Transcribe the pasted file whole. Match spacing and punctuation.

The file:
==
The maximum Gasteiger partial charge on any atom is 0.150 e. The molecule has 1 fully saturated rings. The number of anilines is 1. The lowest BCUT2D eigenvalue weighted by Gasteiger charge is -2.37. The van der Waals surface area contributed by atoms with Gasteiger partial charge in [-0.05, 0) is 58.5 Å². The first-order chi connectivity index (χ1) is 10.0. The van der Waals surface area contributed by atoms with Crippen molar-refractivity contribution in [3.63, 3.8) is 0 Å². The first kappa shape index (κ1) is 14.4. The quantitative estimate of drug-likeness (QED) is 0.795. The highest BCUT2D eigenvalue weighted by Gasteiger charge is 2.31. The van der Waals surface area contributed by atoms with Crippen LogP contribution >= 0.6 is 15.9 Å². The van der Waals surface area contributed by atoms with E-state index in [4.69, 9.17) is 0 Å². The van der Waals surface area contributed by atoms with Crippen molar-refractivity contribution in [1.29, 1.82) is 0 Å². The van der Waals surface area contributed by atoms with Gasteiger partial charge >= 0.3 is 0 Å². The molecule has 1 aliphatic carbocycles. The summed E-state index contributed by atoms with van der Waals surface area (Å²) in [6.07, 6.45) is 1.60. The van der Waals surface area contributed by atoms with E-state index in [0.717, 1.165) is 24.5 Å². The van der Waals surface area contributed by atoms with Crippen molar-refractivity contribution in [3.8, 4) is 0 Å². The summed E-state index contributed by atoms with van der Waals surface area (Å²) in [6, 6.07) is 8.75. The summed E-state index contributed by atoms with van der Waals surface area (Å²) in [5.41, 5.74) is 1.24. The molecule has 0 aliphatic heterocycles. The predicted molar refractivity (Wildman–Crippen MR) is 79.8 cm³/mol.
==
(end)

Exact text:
The maximum Gasteiger partial charge on any atom is 0.150 e. The molecule has 1 fully saturated rings. The number of anilines is 1. The lowest BCUT2D eigenvalue weighted by Gasteiger charge is -2.37. The van der Waals surface area contributed by atoms with Gasteiger partial charge in [-0.05, 0) is 58.5 Å². The first-order chi connectivity index (χ1) is 10.0. The van der Waals surface area contributed by atoms with Crippen molar-refractivity contribution in [3.63, 3.8) is 0 Å². The first kappa shape index (κ1) is 14.4. The quantitative estimate of drug-likeness (QED) is 0.795. The highest BCUT2D eigenvalue weighted by Gasteiger charge is 2.31. The van der Waals surface area contributed by atoms with Crippen LogP contribution >= 0.6 is 15.9 Å². The van der Waals surface area contributed by atoms with E-state index in [4.69, 9.17) is 0 Å². The van der Waals surface area contributed by atoms with Crippen molar-refractivity contribution in [1.29, 1.82) is 0 Å². The van der Waals surface area contributed by atoms with Gasteiger partial charge >= 0.3 is 0 Å². The molecule has 1 aliphatic carbocycles. The summed E-state index contributed by atoms with van der Waals surface area (Å²) in [6.07, 6.45) is 1.60. The van der Waals surface area contributed by atoms with E-state index in [0.717, 1.165) is 24.5 Å². The van der Waals surface area contributed by atoms with Crippen molar-refractivity contribution in [3.8, 4) is 0 Å². The summed E-state index contributed by atoms with van der Waals surface area (Å²) in [6, 6.07) is 8.75. The summed E-state index contributed by atoms with van der Waals surface area (Å²) in [5.41, 5.74) is 1.24. The molecule has 0 aliphatic heterocycles. The predicted molar refractivity (Wildman–Crippen MR) is 79.8 cm³/mol.